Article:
April 2024, Vol. 251, No. 4

Global News

Global News April 2024

CenterPoint to Sell 12,000-Mile Network for $1.2 Billion 

CenterPoint Energy plans to sell its natural gas assets in Louisiana and Mississippi for $1.2 billion to Bernhard Capital Partners, as part of the electric and gas utility’s decision to concentrate on its regulated business.

CenterPoint said the assets being sold include 12,000 miles (19,312 km) of main pipelines, which serve about 380,000 customers in Louisiana and Mississippi. 

“From an operational and strategic perspective, we remain confident in and committed to our regulated natural gas utilities in Texas, Indiana, Minnesota, and Ohio where we have significant footprints and rate bases,” said CEO Jason Wells in a statement. 

Last year, Duke Energy and American Electric Power announced sales of unregulated assets and several others have sold off unregulated assets to avoid relying on market dynamics for returns.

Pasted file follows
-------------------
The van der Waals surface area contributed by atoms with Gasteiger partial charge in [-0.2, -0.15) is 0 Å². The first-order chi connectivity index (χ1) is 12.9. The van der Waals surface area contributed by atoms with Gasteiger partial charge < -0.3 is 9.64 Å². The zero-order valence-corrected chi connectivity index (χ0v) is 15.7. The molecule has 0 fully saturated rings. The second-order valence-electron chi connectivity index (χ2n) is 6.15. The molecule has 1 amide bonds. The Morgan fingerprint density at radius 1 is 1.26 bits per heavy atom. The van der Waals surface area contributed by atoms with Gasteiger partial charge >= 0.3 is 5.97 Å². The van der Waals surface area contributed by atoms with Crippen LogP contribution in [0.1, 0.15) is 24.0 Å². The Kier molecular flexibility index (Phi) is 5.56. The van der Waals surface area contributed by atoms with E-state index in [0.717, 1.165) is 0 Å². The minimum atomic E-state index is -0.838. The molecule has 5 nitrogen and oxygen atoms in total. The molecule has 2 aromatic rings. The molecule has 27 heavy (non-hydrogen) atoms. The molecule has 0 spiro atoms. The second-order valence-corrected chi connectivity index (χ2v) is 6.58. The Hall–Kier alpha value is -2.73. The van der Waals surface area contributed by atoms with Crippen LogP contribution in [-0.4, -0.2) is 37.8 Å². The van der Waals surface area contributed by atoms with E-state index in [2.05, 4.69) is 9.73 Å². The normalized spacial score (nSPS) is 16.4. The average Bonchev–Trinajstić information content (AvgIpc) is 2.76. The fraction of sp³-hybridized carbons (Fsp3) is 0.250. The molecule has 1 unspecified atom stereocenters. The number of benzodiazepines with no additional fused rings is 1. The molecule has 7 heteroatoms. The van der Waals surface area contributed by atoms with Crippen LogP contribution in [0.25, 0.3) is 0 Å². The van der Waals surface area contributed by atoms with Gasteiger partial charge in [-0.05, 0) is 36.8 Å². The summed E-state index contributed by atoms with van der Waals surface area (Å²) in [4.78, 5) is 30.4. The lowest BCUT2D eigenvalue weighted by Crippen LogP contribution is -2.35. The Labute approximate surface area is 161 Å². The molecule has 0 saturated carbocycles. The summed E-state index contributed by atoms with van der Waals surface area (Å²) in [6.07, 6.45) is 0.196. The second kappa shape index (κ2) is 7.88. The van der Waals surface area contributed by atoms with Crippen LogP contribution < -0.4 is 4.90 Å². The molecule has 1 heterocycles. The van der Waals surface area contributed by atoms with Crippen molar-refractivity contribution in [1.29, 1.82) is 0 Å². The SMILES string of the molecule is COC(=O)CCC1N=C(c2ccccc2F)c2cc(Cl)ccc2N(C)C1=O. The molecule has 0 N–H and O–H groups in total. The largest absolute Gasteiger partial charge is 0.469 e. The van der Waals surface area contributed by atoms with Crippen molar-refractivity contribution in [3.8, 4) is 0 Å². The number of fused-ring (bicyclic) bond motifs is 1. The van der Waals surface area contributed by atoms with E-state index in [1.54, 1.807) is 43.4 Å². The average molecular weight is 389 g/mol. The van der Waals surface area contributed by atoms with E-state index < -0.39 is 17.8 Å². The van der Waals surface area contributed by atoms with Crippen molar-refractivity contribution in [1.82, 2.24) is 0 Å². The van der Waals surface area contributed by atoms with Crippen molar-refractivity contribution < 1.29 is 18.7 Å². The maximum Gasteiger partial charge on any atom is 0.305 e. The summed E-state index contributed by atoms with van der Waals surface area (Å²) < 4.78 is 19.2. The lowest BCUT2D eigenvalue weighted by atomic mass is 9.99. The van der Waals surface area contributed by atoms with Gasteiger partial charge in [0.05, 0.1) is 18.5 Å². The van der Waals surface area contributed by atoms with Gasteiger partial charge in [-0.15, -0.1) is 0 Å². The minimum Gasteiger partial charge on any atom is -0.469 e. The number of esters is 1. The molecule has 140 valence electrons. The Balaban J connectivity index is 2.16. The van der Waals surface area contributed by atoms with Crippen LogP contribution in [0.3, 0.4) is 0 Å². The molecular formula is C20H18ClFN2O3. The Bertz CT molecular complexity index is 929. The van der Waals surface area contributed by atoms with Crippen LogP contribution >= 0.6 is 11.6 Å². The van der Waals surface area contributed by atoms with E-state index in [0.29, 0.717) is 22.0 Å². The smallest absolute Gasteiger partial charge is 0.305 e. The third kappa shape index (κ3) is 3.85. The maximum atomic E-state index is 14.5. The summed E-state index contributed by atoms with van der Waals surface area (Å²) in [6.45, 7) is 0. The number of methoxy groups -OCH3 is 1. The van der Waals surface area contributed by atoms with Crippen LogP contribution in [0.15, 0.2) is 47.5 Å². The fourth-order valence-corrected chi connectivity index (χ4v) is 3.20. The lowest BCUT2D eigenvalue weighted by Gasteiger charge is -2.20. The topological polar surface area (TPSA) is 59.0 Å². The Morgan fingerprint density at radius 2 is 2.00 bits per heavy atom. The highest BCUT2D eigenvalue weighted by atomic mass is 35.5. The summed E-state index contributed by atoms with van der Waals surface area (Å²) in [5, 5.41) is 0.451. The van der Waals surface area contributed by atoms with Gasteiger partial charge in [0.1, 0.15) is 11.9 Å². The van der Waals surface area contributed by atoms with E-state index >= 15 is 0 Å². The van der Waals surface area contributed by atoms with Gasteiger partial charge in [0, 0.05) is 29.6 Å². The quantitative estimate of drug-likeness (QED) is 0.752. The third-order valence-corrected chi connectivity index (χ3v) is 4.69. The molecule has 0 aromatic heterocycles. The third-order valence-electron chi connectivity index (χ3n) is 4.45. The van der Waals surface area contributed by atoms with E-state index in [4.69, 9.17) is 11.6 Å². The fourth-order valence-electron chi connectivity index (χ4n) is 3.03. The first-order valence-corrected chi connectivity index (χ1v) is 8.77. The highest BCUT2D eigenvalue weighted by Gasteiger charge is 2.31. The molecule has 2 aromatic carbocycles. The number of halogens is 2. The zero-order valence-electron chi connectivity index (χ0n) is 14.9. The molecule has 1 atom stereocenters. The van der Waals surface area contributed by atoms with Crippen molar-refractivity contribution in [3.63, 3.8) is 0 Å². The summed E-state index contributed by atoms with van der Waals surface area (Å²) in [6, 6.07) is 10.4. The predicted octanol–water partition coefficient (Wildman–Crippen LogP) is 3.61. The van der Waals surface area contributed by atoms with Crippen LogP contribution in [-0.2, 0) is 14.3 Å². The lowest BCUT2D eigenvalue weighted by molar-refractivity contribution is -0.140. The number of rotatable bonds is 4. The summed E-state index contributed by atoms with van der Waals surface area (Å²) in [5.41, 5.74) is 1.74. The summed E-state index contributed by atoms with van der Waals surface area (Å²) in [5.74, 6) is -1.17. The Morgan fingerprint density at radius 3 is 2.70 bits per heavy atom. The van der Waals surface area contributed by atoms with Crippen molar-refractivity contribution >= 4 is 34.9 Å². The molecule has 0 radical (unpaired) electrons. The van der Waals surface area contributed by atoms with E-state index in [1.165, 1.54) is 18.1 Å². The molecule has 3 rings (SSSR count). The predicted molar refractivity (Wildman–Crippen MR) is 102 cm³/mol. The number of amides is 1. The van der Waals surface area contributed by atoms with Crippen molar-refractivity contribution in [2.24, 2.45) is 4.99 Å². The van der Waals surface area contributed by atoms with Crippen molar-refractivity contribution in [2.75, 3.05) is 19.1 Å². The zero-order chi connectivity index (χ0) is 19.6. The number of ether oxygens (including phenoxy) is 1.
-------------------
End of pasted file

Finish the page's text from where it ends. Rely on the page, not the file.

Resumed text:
In regulated states, a utility could be responsible for electricity generation, transmission and distribution, while in non-regulated states consumers can choose to buy their power from different providers. 

CenterPoint plans to use the $1 billion in expected proceeds toward investments in places with fewer regulatory constraints and the utility already has a large presence. 

Guyana’s Promised Gas-to-Power Project Pushed to 2025 

Guyana will postpone its effort to capitalize on its plans for a $1.9 billion gas-to-power project until 2025. The project had been scheduled to start taking shape this year. 

The rising oil producing nation relies on imported fuels in and an often faltering  electric grid, but promised to use its abundant oil reserve to build a 140-mile (225-km)pipeline, along with a gas processing facility and a 300-megawatt (MW) power plant. 

Winston Brassington, a government consultant involved in the project, told Reuters that issues with the combined-cycle power plant are the reason for the delay. The project suffered work delays, late equipment deliveries and issues on the foundation at the location chosen for the project, he said.